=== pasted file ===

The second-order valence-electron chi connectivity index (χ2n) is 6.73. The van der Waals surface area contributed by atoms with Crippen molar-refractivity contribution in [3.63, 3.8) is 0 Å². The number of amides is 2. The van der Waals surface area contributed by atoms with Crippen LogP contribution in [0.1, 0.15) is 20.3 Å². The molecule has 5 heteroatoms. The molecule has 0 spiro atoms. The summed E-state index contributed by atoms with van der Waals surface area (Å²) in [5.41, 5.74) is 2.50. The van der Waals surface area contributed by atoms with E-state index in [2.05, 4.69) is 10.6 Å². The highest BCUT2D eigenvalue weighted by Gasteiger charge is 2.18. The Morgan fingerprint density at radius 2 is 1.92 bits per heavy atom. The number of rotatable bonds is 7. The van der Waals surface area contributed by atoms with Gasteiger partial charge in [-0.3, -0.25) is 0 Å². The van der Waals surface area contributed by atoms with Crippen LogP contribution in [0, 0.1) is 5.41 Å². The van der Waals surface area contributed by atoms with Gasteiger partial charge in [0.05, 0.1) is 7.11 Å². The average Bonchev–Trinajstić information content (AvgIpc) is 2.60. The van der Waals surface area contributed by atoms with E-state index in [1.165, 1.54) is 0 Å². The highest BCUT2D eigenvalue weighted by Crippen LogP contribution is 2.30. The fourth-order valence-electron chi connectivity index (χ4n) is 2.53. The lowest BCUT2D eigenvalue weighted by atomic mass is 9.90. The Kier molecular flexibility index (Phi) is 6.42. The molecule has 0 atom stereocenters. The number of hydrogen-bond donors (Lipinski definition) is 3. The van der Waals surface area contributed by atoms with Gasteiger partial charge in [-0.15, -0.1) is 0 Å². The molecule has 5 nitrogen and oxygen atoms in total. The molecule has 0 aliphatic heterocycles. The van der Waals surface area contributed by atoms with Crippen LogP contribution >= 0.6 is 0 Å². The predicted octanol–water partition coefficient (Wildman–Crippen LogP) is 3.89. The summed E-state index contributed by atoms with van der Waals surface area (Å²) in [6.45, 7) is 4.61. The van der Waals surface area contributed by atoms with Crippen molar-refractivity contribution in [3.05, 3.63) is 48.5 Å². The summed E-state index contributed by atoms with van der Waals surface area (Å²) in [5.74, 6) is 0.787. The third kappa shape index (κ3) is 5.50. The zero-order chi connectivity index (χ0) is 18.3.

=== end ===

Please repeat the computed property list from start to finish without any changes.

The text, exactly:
The second-order valence-electron chi connectivity index (χ2n) is 6.73. The van der Waals surface area contributed by atoms with Crippen molar-refractivity contribution in [3.63, 3.8) is 0 Å². The number of amides is 2. The van der Waals surface area contributed by atoms with Crippen LogP contribution in [0.1, 0.15) is 20.3 Å². The molecule has 5 heteroatoms. The molecule has 0 spiro atoms. The summed E-state index contributed by atoms with van der Waals surface area (Å²) in [5.41, 5.74) is 2.50. The van der Waals surface area contributed by atoms with E-state index in [2.05, 4.69) is 10.6 Å². The highest BCUT2D eigenvalue weighted by Gasteiger charge is 2.18. The Morgan fingerprint density at radius 2 is 1.92 bits per heavy atom. The number of rotatable bonds is 7. The van der Waals surface area contributed by atoms with Gasteiger partial charge in [-0.3, -0.25) is 0 Å². The van der Waals surface area contributed by atoms with Crippen LogP contribution in [0, 0.1) is 5.41 Å². The van der Waals surface area contributed by atoms with Gasteiger partial charge in [0.05, 0.1) is 7.11 Å². The average Bonchev–Trinajstić information content (AvgIpc) is 2.60. The van der Waals surface area contributed by atoms with E-state index in [1.165, 1.54) is 0 Å². The highest BCUT2D eigenvalue weighted by Crippen LogP contribution is 2.30. The fourth-order valence-electron chi connectivity index (χ4n) is 2.53. The lowest BCUT2D eigenvalue weighted by atomic mass is 9.90. The Kier molecular flexibility index (Phi) is 6.42. The molecule has 0 atom stereocenters. The number of hydrogen-bond donors (Lipinski definition) is 3. The van der Waals surface area contributed by atoms with Gasteiger partial charge in [-0.15, -0.1) is 0 Å². The molecule has 5 nitrogen and oxygen atoms in total. The molecule has 0 aliphatic heterocycles. The van der Waals surface area contributed by atoms with Crippen LogP contribution >= 0.6 is 0 Å². The predicted octanol–water partition coefficient (Wildman–Crippen LogP) is 3.89. The summed E-state index contributed by atoms with van der Waals surface area (Å²) in [6.45, 7) is 4.61. The van der Waals surface area contributed by atoms with Crippen molar-refractivity contribution in [3.05, 3.63) is 48.5 Å². The summed E-state index contributed by atoms with van der Waals surface area (Å²) in [5.74, 6) is 0.787. The third kappa shape index (κ3) is 5.50. The zero-order chi connectivity index (χ0) is 18.3.